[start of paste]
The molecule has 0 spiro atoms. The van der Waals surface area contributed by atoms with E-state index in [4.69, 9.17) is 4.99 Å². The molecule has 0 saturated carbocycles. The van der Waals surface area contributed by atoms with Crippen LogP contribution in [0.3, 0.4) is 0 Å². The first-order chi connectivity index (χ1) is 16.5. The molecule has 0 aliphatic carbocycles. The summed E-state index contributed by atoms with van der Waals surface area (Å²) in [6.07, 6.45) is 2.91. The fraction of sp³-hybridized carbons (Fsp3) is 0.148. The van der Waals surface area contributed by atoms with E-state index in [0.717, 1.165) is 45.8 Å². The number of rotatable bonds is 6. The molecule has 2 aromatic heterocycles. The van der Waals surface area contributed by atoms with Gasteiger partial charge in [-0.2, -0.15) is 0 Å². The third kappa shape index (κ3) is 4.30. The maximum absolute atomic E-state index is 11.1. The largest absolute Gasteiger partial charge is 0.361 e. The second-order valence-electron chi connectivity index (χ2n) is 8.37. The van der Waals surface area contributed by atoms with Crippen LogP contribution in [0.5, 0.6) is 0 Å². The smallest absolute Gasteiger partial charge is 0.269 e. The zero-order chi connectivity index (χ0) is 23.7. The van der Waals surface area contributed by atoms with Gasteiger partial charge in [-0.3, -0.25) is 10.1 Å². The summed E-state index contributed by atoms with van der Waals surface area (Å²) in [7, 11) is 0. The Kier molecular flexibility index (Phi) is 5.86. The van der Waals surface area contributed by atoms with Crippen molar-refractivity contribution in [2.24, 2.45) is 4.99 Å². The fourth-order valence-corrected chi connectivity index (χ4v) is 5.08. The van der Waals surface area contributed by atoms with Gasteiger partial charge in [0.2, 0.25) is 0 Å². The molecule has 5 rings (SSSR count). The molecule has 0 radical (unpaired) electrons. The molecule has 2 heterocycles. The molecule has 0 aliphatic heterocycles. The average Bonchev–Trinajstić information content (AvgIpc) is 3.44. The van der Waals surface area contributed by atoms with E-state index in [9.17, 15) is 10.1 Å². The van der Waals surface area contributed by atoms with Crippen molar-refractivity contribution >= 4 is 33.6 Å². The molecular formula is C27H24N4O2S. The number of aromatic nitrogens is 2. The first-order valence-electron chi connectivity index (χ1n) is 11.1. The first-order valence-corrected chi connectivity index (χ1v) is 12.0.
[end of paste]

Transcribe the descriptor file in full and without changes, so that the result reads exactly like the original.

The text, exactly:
The molecule has 0 spiro atoms. The van der Waals surface area contributed by atoms with E-state index in [4.69, 9.17) is 4.99 Å². The molecule has 0 saturated carbocycles. The van der Waals surface area contributed by atoms with Crippen LogP contribution in [0.3, 0.4) is 0 Å². The first-order chi connectivity index (χ1) is 16.5. The molecule has 0 aliphatic carbocycles. The summed E-state index contributed by atoms with van der Waals surface area (Å²) in [6.07, 6.45) is 2.91. The fraction of sp³-hybridized carbons (Fsp3) is 0.148. The van der Waals surface area contributed by atoms with E-state index in [0.717, 1.165) is 45.8 Å². The number of rotatable bonds is 6. The molecule has 2 aromatic heterocycles. The van der Waals surface area contributed by atoms with Gasteiger partial charge in [-0.2, -0.15) is 0 Å². The third kappa shape index (κ3) is 4.30. The maximum absolute atomic E-state index is 11.1. The largest absolute Gasteiger partial charge is 0.361 e. The second-order valence-electron chi connectivity index (χ2n) is 8.37. The van der Waals surface area contributed by atoms with Crippen LogP contribution in [0.5, 0.6) is 0 Å². The smallest absolute Gasteiger partial charge is 0.269 e. The zero-order chi connectivity index (χ0) is 23.7. The van der Waals surface area contributed by atoms with Gasteiger partial charge in [-0.3, -0.25) is 10.1 Å². The summed E-state index contributed by atoms with van der Waals surface area (Å²) in [7, 11) is 0. The Kier molecular flexibility index (Phi) is 5.86. The van der Waals surface area contributed by atoms with Crippen molar-refractivity contribution in [2.24, 2.45) is 4.99 Å². The fourth-order valence-corrected chi connectivity index (χ4v) is 5.08. The van der Waals surface area contributed by atoms with Gasteiger partial charge in [0.2, 0.25) is 0 Å². The molecule has 5 rings (SSSR count). The molecule has 0 radical (unpaired) electrons. The molecule has 2 heterocycles. The molecule has 0 aliphatic heterocycles. The average Bonchev–Trinajstić information content (AvgIpc) is 3.44. The van der Waals surface area contributed by atoms with E-state index in [9.17, 15) is 10.1 Å². The van der Waals surface area contributed by atoms with Crippen molar-refractivity contribution >= 4 is 33.6 Å². The molecular formula is C27H24N4O2S. The number of aromatic nitrogens is 2. The first-order valence-electron chi connectivity index (χ1n) is 11.1. The first-order valence-corrected chi connectivity index (χ1v) is 12.0.